Dark wood paneling. That’s what I remember first. The staple ornament of a million homes in the early 70’s, behind a green couch of some industrial-grade fabric, next to a bulbous and gaudy lamp.
I was just a child when the curtain raised on the artistic stage of my life — a full three decades after dad’s. A canvas curtain, that is, placed there in front of me by him after months of work in his studio downstairs. And raising in front of me, I felt the stirring of a seed turning over under six young years of soil, introducing me to artistic intrigue and frustration all in the same moment.
He placed the painting on the couch and turned his attention to conversation with the grownups. They arrived with their congratulations to share in the unveiling of his first painting. Their voices faded into white noise while I silently mouthed the big red words painted on her starboard side.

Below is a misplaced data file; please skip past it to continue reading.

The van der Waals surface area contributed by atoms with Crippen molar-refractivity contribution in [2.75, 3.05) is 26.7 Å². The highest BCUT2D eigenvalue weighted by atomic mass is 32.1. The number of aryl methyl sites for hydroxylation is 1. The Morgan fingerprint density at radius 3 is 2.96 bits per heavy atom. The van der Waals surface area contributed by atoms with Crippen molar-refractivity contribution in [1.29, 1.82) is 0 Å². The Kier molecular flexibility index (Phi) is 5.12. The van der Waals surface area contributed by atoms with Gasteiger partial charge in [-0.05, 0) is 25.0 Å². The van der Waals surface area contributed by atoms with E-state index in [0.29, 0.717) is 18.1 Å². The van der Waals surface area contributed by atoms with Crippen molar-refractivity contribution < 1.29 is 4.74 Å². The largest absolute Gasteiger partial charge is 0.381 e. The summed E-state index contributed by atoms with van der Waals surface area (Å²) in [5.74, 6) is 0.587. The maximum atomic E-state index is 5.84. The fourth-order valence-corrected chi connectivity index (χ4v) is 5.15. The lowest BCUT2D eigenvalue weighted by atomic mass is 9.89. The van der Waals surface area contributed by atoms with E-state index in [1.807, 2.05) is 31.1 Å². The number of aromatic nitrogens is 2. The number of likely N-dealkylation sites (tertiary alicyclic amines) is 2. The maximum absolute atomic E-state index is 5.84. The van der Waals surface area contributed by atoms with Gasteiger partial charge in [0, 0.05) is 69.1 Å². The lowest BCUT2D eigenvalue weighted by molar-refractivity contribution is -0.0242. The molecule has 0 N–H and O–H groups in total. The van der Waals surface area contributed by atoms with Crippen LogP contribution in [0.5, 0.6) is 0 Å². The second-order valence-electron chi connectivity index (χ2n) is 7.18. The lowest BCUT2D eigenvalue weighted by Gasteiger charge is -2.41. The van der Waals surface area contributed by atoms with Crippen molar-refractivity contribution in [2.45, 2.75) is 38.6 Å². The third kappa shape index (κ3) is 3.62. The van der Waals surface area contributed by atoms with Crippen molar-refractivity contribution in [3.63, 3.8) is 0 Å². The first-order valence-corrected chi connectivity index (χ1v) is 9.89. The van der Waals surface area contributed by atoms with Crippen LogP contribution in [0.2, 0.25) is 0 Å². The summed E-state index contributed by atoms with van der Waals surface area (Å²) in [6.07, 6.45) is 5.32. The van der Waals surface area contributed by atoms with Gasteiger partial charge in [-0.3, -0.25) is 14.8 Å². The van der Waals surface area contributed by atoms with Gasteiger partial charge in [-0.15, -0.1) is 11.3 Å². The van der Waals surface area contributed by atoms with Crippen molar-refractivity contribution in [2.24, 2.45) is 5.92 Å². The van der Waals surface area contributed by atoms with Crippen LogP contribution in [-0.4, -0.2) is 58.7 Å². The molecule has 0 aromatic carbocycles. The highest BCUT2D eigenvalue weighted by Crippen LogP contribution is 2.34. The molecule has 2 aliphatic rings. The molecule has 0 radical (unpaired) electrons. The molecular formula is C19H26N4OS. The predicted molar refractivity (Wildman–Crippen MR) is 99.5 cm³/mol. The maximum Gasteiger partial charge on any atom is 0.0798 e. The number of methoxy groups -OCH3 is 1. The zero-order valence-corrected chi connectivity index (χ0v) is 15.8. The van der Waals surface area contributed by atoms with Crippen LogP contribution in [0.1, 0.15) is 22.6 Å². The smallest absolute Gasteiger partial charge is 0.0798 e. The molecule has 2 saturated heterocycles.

“…Tashmoo.” What a weird word to my barely-reading mind.
My eyes moved over the painting until they fell over something that wouldn’t release them: the shadows from her funnels. Or, rather, how they rested on her smoke stacks (intrigue). “…how did he do that?” (frustration).
As I remember it now, this was the first time in my life I parlayed with Creativity. It would leave its indelible mark and increase its iron grip, establishing itself as a thing forever just out of reach. I’ll never forget that moment because I feel it every single time I wrestle with an illustration, a sentence, or a design. It’s not critical — not in the negative sense anyway. It’s evasive. It’s a cat-and-mouse game to this day, and has the unmistakable energy of something that wants me to succeed.
That was the beginning of his professional career as a Great Lakes historian and maritime artist. It was my beginning too.
All that from shadows.